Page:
Parliament’s Public Administration and Constitutional Affairs Select Committee has been forced to apologise for failing to uphold House of Commons guidelines in its ongoing inquiry into official statistics, after criticism over an all-male line up in recent evidence sessions.
The committee said in a statement that it was “committed” to meeting the guidelines on witness diversity which, based on a Liaison Committee report last year, say 40% of select committee witnesses should be women. However, it added: "We are fully aware that in the case of this inquiry we have failed to do so, and apologise."
It apologised after Hetan Shah, executive director of the Royal Statistical Society, tweeted that all 10 of the witnesses called before the committee to date have been male.
Shah has so far been among the witnesses to the inquiry, which examines the role and performance of the UK Statistics Authority and public trust in official statistics. Other witnesses to date have included Mike Hughes, former director of policy at the Office for National Statistics; Will Moy, director of the fact-checking service Full Fact; and several academics.
In the committee’s third evidence session next week the MPs will question Chris Giles, economics editor of the Financial Times and Andrew Sentance, former member of the Bank of England’s Monetary Policy Committee.
“We extended invitations to several female experts to appear, but recognise we should have done more to find ways to maintain the diversity of our panels when they were unable to,” PACAC’s statement added.
“We hope to improve our witness gender balance as the inquiry continues, and for future inquiries.”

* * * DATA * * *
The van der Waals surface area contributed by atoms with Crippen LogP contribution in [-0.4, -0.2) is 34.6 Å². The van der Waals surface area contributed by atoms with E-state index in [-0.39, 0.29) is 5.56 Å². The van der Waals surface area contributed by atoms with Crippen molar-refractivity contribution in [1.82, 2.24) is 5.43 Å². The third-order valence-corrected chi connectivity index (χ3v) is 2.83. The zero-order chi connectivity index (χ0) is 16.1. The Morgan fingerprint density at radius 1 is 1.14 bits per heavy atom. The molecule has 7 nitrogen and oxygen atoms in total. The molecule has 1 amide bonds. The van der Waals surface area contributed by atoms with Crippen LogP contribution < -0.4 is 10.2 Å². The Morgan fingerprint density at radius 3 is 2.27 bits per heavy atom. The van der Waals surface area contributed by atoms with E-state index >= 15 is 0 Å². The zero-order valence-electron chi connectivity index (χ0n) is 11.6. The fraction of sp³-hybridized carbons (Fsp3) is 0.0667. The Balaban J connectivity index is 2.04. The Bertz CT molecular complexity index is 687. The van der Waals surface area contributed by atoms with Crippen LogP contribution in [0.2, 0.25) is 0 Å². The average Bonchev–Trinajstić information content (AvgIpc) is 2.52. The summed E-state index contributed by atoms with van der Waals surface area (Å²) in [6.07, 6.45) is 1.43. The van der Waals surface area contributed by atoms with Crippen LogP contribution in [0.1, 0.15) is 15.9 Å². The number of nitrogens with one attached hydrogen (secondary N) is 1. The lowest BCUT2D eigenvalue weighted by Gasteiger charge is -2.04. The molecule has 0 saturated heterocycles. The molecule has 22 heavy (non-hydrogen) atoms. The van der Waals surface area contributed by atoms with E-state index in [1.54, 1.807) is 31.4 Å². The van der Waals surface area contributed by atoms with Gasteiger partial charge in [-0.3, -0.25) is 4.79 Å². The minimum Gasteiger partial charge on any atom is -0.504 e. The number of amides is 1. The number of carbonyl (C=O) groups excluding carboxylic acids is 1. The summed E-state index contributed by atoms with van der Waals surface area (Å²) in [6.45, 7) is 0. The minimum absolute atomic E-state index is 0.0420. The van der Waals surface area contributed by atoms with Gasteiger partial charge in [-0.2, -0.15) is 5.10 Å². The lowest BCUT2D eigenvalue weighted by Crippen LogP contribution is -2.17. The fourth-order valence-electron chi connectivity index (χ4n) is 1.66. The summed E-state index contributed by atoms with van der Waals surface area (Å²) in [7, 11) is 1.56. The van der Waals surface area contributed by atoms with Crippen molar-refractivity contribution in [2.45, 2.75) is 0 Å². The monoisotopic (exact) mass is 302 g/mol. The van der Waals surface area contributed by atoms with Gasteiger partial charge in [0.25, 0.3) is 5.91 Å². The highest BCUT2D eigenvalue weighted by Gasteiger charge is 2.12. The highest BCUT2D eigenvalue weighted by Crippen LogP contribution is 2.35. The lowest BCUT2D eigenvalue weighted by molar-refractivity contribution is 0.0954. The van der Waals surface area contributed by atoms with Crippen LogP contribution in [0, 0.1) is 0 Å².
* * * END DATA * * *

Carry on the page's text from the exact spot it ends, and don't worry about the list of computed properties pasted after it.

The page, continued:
Figures collected by the Liaison Committee show only 33% of witnesses to all select committee inquiries ere women in 2017-18.
PACAC chair Bernard Jenkin said Shah was “right” to point out the lack of diversity among witnesses to the inquiry.
Responding on Twitter, Jenkin said: “I of all people should be sensitive to this. We should be interested in how stats can be less than gender neutral, neglecting some issues and perspectives which women care more about.”
Shah’s tweet, which noted that, pending announcement of any other witnesses, the inquiry will have taken evidence from 10 men and 0 women by 19 March, was part of a thread explaining why a bias towards men in official statistics can be damaging.
In it, Shah linked to an article by the writer and feminist activist Caroline Criado-Perez, which gave examples of how women are put at risk by policy and products designed using male-oriented data, including crash-test dummies based on the average male body size, and voice-activated phone systems set up to work with men’s voices.
Speaking to CSW, Shah said he had been surprised to see the lineup for next week’s evidence session, given he had already noted an absence of women in the first two sessions last month.
“In 2019, it is shocking that a select committee inquiry about whether the official statistics system is meeting people’s needs should be taking oral evidence from ten men and no women,” he said.
“It is good that PACAC has apologised for its failure. I hope it will now seek to rectify this by calling more female witnesses in its next evidence session. Policy development is impaired without a diversity of inputs.”